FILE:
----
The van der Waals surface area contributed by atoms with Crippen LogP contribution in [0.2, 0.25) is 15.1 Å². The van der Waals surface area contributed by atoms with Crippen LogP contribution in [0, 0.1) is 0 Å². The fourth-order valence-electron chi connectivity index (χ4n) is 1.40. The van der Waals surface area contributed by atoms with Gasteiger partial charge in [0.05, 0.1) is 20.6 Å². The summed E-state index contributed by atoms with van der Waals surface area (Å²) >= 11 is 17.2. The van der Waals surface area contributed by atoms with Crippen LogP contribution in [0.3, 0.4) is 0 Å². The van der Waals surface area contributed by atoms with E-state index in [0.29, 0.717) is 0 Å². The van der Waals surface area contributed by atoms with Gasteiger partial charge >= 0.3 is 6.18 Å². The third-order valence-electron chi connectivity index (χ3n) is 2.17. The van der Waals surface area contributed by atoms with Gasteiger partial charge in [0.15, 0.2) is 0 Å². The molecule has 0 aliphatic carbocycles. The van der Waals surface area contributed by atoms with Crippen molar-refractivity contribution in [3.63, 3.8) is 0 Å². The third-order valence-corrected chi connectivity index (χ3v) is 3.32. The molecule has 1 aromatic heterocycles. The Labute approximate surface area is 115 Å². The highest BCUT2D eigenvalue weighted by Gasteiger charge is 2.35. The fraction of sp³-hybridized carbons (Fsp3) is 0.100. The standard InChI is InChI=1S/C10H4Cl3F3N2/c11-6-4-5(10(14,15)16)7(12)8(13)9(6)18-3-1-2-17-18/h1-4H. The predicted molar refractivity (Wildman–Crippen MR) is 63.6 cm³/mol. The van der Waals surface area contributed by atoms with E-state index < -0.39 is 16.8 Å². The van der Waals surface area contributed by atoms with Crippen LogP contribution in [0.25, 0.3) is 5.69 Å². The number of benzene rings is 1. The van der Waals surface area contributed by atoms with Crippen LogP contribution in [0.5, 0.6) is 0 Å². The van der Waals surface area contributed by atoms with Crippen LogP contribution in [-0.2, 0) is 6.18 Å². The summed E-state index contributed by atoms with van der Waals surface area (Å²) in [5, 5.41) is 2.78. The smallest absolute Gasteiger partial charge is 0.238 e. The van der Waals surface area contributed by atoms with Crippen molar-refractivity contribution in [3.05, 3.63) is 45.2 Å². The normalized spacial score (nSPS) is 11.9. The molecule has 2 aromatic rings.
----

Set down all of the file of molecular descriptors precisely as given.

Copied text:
The van der Waals surface area contributed by atoms with Crippen LogP contribution in [0.2, 0.25) is 15.1 Å². The van der Waals surface area contributed by atoms with Crippen LogP contribution in [0, 0.1) is 0 Å². The fourth-order valence-electron chi connectivity index (χ4n) is 1.40. The van der Waals surface area contributed by atoms with Gasteiger partial charge in [0.05, 0.1) is 20.6 Å². The summed E-state index contributed by atoms with van der Waals surface area (Å²) >= 11 is 17.2. The van der Waals surface area contributed by atoms with Crippen LogP contribution in [0.3, 0.4) is 0 Å². The van der Waals surface area contributed by atoms with E-state index in [0.29, 0.717) is 0 Å². The van der Waals surface area contributed by atoms with Gasteiger partial charge >= 0.3 is 6.18 Å². The third-order valence-electron chi connectivity index (χ3n) is 2.17. The van der Waals surface area contributed by atoms with Gasteiger partial charge in [0.15, 0.2) is 0 Å². The molecule has 0 aliphatic carbocycles. The van der Waals surface area contributed by atoms with Crippen molar-refractivity contribution in [3.63, 3.8) is 0 Å². The third-order valence-corrected chi connectivity index (χ3v) is 3.32. The molecule has 1 aromatic heterocycles. The Labute approximate surface area is 115 Å². The highest BCUT2D eigenvalue weighted by Gasteiger charge is 2.35. The fraction of sp³-hybridized carbons (Fsp3) is 0.100. The standard InChI is InChI=1S/C10H4Cl3F3N2/c11-6-4-5(10(14,15)16)7(12)8(13)9(6)18-3-1-2-17-18/h1-4H. The predicted molar refractivity (Wildman–Crippen MR) is 63.6 cm³/mol. The van der Waals surface area contributed by atoms with E-state index < -0.39 is 16.8 Å². The van der Waals surface area contributed by atoms with Crippen LogP contribution in [0.25, 0.3) is 5.69 Å². The number of benzene rings is 1. The van der Waals surface area contributed by atoms with Crippen LogP contribution in [0.5, 0.6) is 0 Å². The van der Waals surface area contributed by atoms with Crippen LogP contribution in [-0.2, 0) is 6.18 Å². The summed E-state index contributed by atoms with van der Waals surface area (Å²) in [5, 5.41) is 2.78. The smallest absolute Gasteiger partial charge is 0.238 e. The van der Waals surface area contributed by atoms with Crippen molar-refractivity contribution in [3.05, 3.63) is 45.2 Å². The normalized spacial score (nSPS) is 11.9. The molecule has 2 aromatic rings.